b) Many studies – and Dr. Gould lists these in his book by the way – show that men in their 20’s and 30’s already have substantial plaque in their arteries. This is often why young guys start to notice those spontaneous erections disappearing.and some even having the start of E.D.
c) You can measure your plaque now with inexpensive testing that (in most states) does not even require a doctor’s orders. You should be able to get a Heart Scan or Calcium Score for between $50 and $100. Alternatively, a company called Lifeline now offers CIMT’s, which basically measures the arterial plaque via ultrasound in your carotid artery for (the last time I checked) $70. So before you assume you do not have plaque, test it!
CAUTION: Dr. Davis recommends Heart Scans, because IMT’s only predict with 60-80% accuracy the plaque within cardiac arteries and cardiac arterial plaque is the most dangerous. However, a Heart Scan does expose you to some radiation. This is the tradeoff.
d) I would guess at least half of all men over 40 have the early signs of prediabetes or prehypertension in the U.S. These men should probably consider themselves CVD patients. Remember that both of these are very hard on arteries. Again, you can measure your insulin resistance pretty well with at home tests such as post-meal glucose surges and A1C’s. And you can monitor prehypertension with a blood pressure device that you can buy at Walmart or Walgreens. (Omron puts out a couple of great models.)
There are a few “lucky dogs” who seem to have good genetics and just don’t develop plaque. But the great majority of us do not fall in this category and that is why as you enter your 50’s, 60’s and 70’s, you’ll see your friends dropping like flies. So I would recommend managing your HDL, LDL and triclycerides right away.
2. Dr. Davis’ Rule of 60. For God’s sake, don’t fall for the arteriosclerosis-doesn’t-matter argument. This is very common in Paleo and low carb circles. Dr. William Davis just tears this silly thinking apart in his classic book on plaque reversal called Track Your Plaque. He shows how rapidly atherosclerosis typically progresses and his excellent stats will definitely scare you straight. This is more material to keep by your bedside.
Dr. Davis is so convinced of the importance of plaque reversal to that he developed his Rule of 60 where – at least according to one video I saw – he stated that 90-95% of men could reverse plaque if they achieved the following:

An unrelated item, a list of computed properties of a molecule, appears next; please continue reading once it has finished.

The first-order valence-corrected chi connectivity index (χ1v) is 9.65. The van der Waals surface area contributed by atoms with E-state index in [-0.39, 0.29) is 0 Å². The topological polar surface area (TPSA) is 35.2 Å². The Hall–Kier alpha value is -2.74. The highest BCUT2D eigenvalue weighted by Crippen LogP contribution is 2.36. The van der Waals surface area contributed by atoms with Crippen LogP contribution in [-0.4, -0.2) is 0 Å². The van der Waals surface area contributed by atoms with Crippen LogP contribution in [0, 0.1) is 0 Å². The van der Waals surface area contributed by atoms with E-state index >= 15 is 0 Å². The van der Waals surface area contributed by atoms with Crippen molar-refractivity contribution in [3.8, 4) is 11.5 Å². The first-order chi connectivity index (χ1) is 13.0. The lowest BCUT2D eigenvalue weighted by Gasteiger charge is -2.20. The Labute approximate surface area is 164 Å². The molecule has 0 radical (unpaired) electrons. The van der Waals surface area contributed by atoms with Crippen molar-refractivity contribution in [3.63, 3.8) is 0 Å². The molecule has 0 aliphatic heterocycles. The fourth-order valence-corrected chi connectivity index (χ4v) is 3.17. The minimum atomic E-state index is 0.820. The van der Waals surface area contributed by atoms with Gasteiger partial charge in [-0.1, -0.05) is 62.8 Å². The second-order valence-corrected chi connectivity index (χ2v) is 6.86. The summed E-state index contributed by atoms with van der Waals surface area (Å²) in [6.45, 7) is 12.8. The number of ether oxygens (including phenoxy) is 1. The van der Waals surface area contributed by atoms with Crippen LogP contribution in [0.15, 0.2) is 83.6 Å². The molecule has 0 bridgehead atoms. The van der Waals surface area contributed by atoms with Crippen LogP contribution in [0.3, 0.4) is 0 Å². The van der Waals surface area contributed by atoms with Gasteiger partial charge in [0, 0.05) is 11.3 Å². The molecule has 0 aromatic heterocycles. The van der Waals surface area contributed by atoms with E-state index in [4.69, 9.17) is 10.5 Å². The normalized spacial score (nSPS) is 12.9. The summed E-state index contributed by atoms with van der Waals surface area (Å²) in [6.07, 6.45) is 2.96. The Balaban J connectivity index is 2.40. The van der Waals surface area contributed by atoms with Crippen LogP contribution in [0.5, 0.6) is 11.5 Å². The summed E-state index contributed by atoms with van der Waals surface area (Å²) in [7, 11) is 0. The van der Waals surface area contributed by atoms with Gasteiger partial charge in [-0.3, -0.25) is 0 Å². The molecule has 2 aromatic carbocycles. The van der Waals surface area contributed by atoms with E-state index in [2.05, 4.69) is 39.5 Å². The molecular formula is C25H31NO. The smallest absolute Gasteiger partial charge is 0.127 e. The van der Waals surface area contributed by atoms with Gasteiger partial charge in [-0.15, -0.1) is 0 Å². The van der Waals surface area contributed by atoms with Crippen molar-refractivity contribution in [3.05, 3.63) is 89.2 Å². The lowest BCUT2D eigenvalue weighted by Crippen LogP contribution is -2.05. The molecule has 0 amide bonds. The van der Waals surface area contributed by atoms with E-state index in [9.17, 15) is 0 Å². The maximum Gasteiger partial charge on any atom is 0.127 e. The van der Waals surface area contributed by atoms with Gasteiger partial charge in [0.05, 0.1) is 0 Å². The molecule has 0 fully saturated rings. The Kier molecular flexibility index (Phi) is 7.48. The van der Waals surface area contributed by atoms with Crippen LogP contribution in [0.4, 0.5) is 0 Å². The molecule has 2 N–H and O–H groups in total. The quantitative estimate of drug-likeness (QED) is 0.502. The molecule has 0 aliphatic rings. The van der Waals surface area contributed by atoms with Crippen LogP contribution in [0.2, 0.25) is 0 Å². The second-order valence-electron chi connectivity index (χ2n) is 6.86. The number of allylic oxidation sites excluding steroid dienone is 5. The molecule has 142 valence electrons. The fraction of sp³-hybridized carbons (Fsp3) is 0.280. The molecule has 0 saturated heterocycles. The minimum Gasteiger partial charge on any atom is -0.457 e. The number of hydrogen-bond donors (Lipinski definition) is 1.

- HDL > 60
- LDL < 60
- Triglycerides < 60
These numbers, of course, are even more strict that Dr. Gould’s and he typically achieves them from what I understand through some adjustments in the diet coupled with niacin, Vitamin D, fish oil and a few other supplements. And the clear message of these two men is that
a) Men on low fat diets (like myself) cannot ignore their triglycerides and HDL readings.
b) Men on low carb and classic Paleo diets cannot ignore their LDL numbers.
None of us can be smug and patronizing. We all have work to do.
CAUTION: If you follow these guidelines for HDL, LDL and triglycerides, are you guaranteed to reverse your plaque? The clear answer from both Drs. Gould and Davis is that these are just the starting point. They give you good odds, but there are other cardiovascular that need to checked as well. For the details, I urge you to read the page with Gould’s Guidelines above as well as their two books. It’s really an involved subject and I urge you to learn about it as much as you can.
INFLAMMATION ONLY? I cannot tell you the number of times on The Peak Testosterone Forum that someone has proposed the idea that plaque is “all inflammation.” In other word, lipid number, such as HDL, LDL and cholesterol, do not matter as long as your inflammation is under control. This is very risky thinking, in spite of the fact that inflammation does play a major role in atherosclerosis. And the reason is that no one has any targets for CRP, TNF alpha or any other inflammatory markers that I know of to reverse plaque.
As far as I know, no one is doing what Drs. Gould and Davis are doing by ignoring lipids and just focusing on inflammation. How are you going to know if your inflammation is low enough? Besides, I think it is very unlikely that you can have triglycerides or LDL and expect your arteries to do well. To me this is naive and wishful thinking. A much safer method is to stick to a time tested method and that means lasering in on lipids.